The Superior Court first determined that the law of New York, where the named plaintiffs were based, applied instead of the law of Delaware, where the defendant was based, or the laws of thirteen other states.  Id. at *9.  The court found that plaintiffs had not alleged the causation required for a consumer fraud claim:  the “purported chain of causation that runs from the allegedly deceptive advertisements that may have influenced the decisions of individual doctors to prescribe a drug to their patients to causally affect the payer unions in this case is simply too attenuated,” as the doctors would be “presumed to go beyond advertising medium and use their independent knowledge in making medical decisions.”  Id. at **9-10.  We certainly like this reasoning, which would apply to a bunch of these cases.  We also like that the court did not give plaintiffs a fourth chance to frame a complaint that stated a claim.

On appeal, the Delaware Supreme Court took a different tack.  First, it decided that it did not have to choose between New York and Delaware law, as each had a similar causation requirement in its consumer fraud law.  New York’s clearly required a showing of causation, because the statute authorized suit by “any person who has been injured by reason of any violation of this section.”  Id. at *12.  In Delaware, the statute did not have an express causation requirement and allowed a violation without a showing of reliance.  Id. at **10-14.  It did, however, only authorize private suits by a “victim of a violation.”  The court’s common sense interpretation, informed by common law fraud, was that “the violation must have ‘caused’ harm to the person bringing the action for violation of the act, or the person would not be a ‘victim.’”  Id. at *13.  That makes sense to us and allowed the court to address the adequacy of pleading under both New York and Delaware law.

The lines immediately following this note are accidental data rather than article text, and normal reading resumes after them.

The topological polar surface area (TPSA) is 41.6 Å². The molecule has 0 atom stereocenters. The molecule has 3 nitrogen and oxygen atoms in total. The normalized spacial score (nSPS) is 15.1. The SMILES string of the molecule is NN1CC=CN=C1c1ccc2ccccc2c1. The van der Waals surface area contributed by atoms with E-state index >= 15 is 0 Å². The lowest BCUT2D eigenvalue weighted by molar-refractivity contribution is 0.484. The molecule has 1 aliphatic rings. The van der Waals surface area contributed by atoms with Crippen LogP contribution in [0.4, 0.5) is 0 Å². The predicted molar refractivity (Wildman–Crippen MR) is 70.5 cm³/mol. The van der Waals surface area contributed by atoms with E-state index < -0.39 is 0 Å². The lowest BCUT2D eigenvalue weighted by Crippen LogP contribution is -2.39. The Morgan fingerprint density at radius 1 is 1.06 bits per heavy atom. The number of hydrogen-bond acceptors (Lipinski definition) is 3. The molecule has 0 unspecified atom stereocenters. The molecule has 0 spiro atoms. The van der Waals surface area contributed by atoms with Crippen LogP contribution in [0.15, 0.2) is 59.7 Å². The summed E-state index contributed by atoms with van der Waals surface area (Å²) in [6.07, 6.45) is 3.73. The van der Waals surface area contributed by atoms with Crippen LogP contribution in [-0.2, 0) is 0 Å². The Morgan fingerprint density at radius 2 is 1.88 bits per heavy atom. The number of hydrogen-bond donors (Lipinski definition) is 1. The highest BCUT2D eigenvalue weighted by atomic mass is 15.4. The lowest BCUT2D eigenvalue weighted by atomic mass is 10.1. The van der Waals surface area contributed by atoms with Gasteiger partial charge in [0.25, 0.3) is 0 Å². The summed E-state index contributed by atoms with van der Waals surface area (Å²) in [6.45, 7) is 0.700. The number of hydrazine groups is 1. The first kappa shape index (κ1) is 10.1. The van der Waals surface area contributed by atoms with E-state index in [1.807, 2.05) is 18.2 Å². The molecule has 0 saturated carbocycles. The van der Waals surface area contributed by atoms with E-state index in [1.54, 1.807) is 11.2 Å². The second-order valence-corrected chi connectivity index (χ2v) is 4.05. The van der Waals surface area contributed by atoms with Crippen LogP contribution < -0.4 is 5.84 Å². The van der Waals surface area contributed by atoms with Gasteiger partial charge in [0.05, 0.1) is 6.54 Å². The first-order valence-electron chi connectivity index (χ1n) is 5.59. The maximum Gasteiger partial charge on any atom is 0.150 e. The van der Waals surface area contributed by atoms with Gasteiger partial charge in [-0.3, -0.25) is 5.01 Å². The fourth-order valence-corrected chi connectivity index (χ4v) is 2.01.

When it did, it chose not to address the Superior Court’s reasoning or “the lively debate about the scope of causation and its interplay with state consumer fraud statutes” given the role of physicians as prescribers of the products at issue.  Id. at *17.

Instead, we rely on the common sense notion that TPPs who claim that false advertising injured them, but continue to cover the allegedly falsely advertised drug on their formularies and reimburse members for prescriptions cannot, as a matter of law, establish that they were “injured by reason of” or were victims of the false advertising.

Id.  Plaintiffs had conceded at oral argument below that they continued to pay for Nexium even after discovering that it was a “fraudulent product.”  Id. at n.33.  The three complaints had presumably been silent on this, but they had made clear that they were aware of the “full scope of the alleged fraud,” which distinguished this from cases where plaintiffs got past motions to dismiss based on selective pleading about what they knew while paying for the product at issue.  Id. at n.34.  There is perverse incentive for plaintiffs in these cases to omit facts that would foreclose causation, when they should have to make factual allegations about what they knew and what their behavior was to state a claim for consumer fraud.  The Teamsters plaintiffs, in part because of the questioning of the court below, admitted enough so that it was apparent that “[t]hey were injured by their own conduct,” not the defendant’s.  Id. at *19.